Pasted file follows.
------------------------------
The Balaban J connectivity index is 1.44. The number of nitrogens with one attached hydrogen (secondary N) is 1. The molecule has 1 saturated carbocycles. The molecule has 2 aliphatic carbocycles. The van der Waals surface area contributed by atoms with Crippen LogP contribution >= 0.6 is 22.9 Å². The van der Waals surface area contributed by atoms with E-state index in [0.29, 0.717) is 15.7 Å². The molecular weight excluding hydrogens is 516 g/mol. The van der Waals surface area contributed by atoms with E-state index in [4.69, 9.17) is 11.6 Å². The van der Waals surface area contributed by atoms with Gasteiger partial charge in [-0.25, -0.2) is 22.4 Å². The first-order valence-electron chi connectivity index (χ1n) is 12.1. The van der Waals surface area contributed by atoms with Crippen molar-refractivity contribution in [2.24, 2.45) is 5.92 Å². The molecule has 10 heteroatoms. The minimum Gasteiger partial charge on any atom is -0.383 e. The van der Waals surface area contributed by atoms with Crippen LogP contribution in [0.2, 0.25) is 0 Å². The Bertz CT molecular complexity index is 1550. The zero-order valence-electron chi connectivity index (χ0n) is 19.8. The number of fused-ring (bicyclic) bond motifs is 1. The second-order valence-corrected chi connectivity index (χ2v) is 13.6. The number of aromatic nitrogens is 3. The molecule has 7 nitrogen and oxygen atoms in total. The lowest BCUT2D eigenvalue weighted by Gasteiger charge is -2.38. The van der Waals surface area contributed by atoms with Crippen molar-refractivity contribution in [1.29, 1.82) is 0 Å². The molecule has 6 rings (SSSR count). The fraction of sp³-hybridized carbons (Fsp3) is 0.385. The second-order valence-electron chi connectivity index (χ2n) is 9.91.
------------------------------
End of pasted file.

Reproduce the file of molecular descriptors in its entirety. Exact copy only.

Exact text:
The Balaban J connectivity index is 1.44. The number of nitrogens with one attached hydrogen (secondary N) is 1. The molecule has 1 saturated carbocycles. The molecule has 2 aliphatic carbocycles. The van der Waals surface area contributed by atoms with Crippen LogP contribution >= 0.6 is 22.9 Å². The van der Waals surface area contributed by atoms with E-state index in [0.29, 0.717) is 15.7 Å². The molecular weight excluding hydrogens is 516 g/mol. The van der Waals surface area contributed by atoms with E-state index in [4.69, 9.17) is 11.6 Å². The van der Waals surface area contributed by atoms with Gasteiger partial charge in [-0.25, -0.2) is 22.4 Å². The first-order valence-electron chi connectivity index (χ1n) is 12.1. The van der Waals surface area contributed by atoms with Crippen molar-refractivity contribution in [2.24, 2.45) is 5.92 Å². The molecule has 10 heteroatoms. The minimum Gasteiger partial charge on any atom is -0.383 e. The van der Waals surface area contributed by atoms with Crippen LogP contribution in [0.2, 0.25) is 0 Å². The Bertz CT molecular complexity index is 1550. The zero-order valence-electron chi connectivity index (χ0n) is 19.8. The number of fused-ring (bicyclic) bond motifs is 1. The second-order valence-corrected chi connectivity index (χ2v) is 13.6. The number of aromatic nitrogens is 3. The molecule has 7 nitrogen and oxygen atoms in total. The lowest BCUT2D eigenvalue weighted by Gasteiger charge is -2.38. The van der Waals surface area contributed by atoms with Crippen molar-refractivity contribution in [1.29, 1.82) is 0 Å². The molecule has 6 rings (SSSR count). The fraction of sp³-hybridized carbons (Fsp3) is 0.385. The second-order valence-electron chi connectivity index (χ2n) is 9.91.